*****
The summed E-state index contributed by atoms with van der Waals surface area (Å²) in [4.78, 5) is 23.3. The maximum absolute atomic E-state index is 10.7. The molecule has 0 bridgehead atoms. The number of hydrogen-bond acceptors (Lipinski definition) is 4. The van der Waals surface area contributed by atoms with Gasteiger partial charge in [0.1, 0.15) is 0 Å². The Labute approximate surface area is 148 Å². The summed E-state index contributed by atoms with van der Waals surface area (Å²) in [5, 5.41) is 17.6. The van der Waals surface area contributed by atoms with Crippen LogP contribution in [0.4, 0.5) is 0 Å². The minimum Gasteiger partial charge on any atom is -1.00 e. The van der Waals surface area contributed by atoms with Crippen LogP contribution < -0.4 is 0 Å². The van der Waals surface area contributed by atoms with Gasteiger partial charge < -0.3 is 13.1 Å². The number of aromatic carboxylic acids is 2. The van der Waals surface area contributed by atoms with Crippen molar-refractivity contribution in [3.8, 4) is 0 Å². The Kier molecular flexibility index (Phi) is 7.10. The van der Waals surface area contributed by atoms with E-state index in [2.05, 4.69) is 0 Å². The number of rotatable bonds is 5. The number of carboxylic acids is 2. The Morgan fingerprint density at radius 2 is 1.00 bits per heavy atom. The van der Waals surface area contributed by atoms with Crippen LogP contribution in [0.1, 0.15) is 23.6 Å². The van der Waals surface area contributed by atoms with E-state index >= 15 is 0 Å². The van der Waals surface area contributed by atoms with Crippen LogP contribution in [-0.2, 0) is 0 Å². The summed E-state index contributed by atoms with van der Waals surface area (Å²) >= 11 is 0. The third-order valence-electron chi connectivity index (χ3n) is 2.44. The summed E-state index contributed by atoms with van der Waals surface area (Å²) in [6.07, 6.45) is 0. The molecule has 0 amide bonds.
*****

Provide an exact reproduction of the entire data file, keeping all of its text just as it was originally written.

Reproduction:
The summed E-state index contributed by atoms with van der Waals surface area (Å²) in [4.78, 5) is 23.3. The maximum absolute atomic E-state index is 10.7. The molecule has 0 bridgehead atoms. The number of hydrogen-bond acceptors (Lipinski definition) is 4. The van der Waals surface area contributed by atoms with Gasteiger partial charge in [0.1, 0.15) is 0 Å². The Labute approximate surface area is 148 Å². The summed E-state index contributed by atoms with van der Waals surface area (Å²) in [5, 5.41) is 17.6. The van der Waals surface area contributed by atoms with Crippen LogP contribution in [0.4, 0.5) is 0 Å². The minimum Gasteiger partial charge on any atom is -1.00 e. The van der Waals surface area contributed by atoms with Crippen LogP contribution < -0.4 is 0 Å². The van der Waals surface area contributed by atoms with Gasteiger partial charge < -0.3 is 13.1 Å². The number of aromatic carboxylic acids is 2. The van der Waals surface area contributed by atoms with Crippen molar-refractivity contribution in [3.8, 4) is 0 Å². The Kier molecular flexibility index (Phi) is 7.10. The van der Waals surface area contributed by atoms with E-state index in [2.05, 4.69) is 0 Å². The number of rotatable bonds is 5. The number of carboxylic acids is 2. The Morgan fingerprint density at radius 2 is 1.00 bits per heavy atom. The van der Waals surface area contributed by atoms with Crippen LogP contribution in [0.1, 0.15) is 23.6 Å². The van der Waals surface area contributed by atoms with E-state index >= 15 is 0 Å². The van der Waals surface area contributed by atoms with Crippen LogP contribution in [-0.2, 0) is 0 Å². The summed E-state index contributed by atoms with van der Waals surface area (Å²) >= 11 is 0. The third-order valence-electron chi connectivity index (χ3n) is 2.44. The summed E-state index contributed by atoms with van der Waals surface area (Å²) in [6.07, 6.45) is 0. The molecule has 0 amide bonds.